• [0083]
    FIG. 11 illustrates another exemplary method of operation of the sensor assembly and related systems. The method starts at block 1100. At block 1110, the sensor assembly is attached to an electrode, the electrode being attached to a patient. At block 1115, motion data from the accelerometer and ECG data from the electrode are read by the sensor assembly. At block 1120, the motion data and ECG data are transferred to the processing electronics. At block 1125, the ECG data is converted from an analog signal to a digital signal. Optionally, the ECG data may be amplified prior to conversion from an analog signal to a digital signal. At block 1130, the motion data and the ECG data is transmitted from the processing electronics to the data analysis electronics. This transmission may be done wirelessly. At block 1135, the ECG data is correlated with the motion data. At block 1140, it is determined whether the motion data is outside of an acceptable range. If so, at block 1145, the ECG data associated with the out of range motion data is omitted. If the motion data is in an acceptable range, then the associated ECG data is included in the ECG data at block 1150. At block 1155, the adjusted ECG data is transmitted from the data analysis electronics to an ECG reader. This transmission may be done wirelessly. The method ends at block 1160.
  • [0084]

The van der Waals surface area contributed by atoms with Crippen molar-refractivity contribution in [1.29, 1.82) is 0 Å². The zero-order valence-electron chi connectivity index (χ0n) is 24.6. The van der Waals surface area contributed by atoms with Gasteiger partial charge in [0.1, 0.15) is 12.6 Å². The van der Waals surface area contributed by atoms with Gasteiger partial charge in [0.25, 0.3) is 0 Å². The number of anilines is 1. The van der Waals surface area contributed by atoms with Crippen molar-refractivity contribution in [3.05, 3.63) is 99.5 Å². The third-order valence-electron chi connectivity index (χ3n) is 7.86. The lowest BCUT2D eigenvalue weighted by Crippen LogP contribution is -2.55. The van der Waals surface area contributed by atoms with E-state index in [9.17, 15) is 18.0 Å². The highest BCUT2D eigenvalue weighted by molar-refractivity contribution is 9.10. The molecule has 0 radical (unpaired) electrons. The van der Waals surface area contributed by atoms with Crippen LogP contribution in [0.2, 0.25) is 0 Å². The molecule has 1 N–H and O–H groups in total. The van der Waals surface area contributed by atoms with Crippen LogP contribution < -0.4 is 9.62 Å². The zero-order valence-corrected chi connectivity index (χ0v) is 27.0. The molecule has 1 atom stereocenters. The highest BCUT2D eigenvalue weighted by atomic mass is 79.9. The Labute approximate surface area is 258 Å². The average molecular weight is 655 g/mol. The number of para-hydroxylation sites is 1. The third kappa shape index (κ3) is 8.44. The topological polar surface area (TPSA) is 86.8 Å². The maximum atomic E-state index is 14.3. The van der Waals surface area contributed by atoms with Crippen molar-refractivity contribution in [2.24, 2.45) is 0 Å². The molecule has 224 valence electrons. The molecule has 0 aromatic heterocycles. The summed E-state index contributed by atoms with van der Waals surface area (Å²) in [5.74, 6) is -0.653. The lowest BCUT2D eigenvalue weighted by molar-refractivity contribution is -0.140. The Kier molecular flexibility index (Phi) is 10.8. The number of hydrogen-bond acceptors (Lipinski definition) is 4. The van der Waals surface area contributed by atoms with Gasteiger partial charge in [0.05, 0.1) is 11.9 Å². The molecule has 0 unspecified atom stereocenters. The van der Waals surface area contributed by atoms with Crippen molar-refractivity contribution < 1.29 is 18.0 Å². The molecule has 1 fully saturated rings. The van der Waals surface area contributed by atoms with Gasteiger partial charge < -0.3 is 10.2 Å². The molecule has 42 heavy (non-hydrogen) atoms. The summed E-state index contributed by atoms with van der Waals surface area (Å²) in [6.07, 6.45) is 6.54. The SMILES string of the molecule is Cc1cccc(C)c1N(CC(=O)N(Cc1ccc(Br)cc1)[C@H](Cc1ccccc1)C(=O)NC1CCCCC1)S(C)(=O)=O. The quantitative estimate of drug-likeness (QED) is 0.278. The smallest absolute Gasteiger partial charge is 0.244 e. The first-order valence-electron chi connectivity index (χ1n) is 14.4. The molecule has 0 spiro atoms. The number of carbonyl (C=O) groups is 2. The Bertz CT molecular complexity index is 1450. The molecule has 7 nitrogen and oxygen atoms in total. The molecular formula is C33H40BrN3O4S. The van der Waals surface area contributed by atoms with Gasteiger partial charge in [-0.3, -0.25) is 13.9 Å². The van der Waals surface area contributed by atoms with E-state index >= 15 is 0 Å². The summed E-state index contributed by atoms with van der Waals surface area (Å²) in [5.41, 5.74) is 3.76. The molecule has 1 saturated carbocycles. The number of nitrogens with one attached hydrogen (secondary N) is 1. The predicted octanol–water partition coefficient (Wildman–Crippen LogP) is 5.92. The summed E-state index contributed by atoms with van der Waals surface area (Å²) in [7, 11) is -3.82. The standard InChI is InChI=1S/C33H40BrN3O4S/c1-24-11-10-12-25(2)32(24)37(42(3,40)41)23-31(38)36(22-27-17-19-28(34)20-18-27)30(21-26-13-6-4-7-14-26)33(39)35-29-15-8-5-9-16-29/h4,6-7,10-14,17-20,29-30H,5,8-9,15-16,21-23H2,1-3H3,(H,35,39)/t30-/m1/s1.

Some of the illustrative aspects of the present invention may be advantageous in solving the problems herein described and other problems not discussed which are discoverable by a skilled artisan.
  • [0085]
    While the above description contains much specificity, these should not be construed as limitations on the scope of any embodiment, but as exemplifications of the presented embodiments thereof. Many other ramifications and variations are possible within the teachings of the various embodiments. While the invention has been described with reference to exemplary embodiments, it will be understood by those skilled in the art that various changes may be made and equivalents may be substituted for elements thereof without departing from the scope of the invention. In addition, many modifications may be made to adapt a particular situation or material to the teachings of the invention without departing from the essential scope thereof. Therefore, it is intended that the invention not be limited to the particular embodiment disclosed as the best or only mode contemplated for carrying out this invention, but that the invention will include all embodiments falling within the scope of the appended claims. Also, in the drawings and the description, there have been disclosed exemplary embodiments of the invention and, although specific terms may have been employed, they are unless otherwise stated used in a generic and descriptive sense only and not for purposes of limitation, the scope of the invention therefore not being so limited. Moreover, the use of the terms first, second, etc. do not denote any order or importance, but rather the terms first, second, etc. are used to distinguish one element from another. Furthermore, the use of the terms a, an, etc. do not denote a limitation of quantity, but rather denote the presence of at least one of the referenced item.